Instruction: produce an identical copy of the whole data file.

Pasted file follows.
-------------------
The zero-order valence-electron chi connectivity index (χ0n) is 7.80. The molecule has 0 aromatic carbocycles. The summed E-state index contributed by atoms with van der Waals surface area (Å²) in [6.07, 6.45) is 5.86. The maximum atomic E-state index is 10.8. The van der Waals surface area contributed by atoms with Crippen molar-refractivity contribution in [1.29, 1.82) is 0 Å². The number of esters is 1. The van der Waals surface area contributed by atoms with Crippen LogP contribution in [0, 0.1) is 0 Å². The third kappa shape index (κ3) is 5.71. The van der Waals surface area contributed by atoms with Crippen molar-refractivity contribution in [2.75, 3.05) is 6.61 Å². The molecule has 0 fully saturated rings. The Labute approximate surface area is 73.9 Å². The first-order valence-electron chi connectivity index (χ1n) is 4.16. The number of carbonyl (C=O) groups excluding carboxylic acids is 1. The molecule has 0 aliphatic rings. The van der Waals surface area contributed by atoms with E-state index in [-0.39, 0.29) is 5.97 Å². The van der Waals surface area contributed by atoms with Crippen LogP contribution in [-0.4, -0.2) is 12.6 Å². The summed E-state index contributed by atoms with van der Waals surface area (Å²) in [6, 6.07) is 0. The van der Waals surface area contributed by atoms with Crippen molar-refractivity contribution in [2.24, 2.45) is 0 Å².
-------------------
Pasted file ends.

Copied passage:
The zero-order valence-electron chi connectivity index (χ0n) is 7.80. The molecule has 0 aromatic carbocycles. The summed E-state index contributed by atoms with van der Waals surface area (Å²) in [6.07, 6.45) is 5.86. The maximum atomic E-state index is 10.8. The van der Waals surface area contributed by atoms with Crippen molar-refractivity contribution in [1.29, 1.82) is 0 Å². The number of esters is 1. The van der Waals surface area contributed by atoms with Crippen LogP contribution in [0, 0.1) is 0 Å². The third kappa shape index (κ3) is 5.71. The van der Waals surface area contributed by atoms with Crippen molar-refractivity contribution in [2.75, 3.05) is 6.61 Å². The molecule has 0 fully saturated rings. The Labute approximate surface area is 73.9 Å². The first-order valence-electron chi connectivity index (χ1n) is 4.16. The number of carbonyl (C=O) groups excluding carboxylic acids is 1. The molecule has 0 aliphatic rings. The van der Waals surface area contributed by atoms with E-state index in [-0.39, 0.29) is 5.97 Å². The van der Waals surface area contributed by atoms with Crippen LogP contribution in [-0.4, -0.2) is 12.6 Å². The summed E-state index contributed by atoms with van der Waals surface area (Å²) in [6, 6.07) is 0. The van der Waals surface area contributed by atoms with Crippen molar-refractivity contribution in [2.24, 2.45) is 0 Å².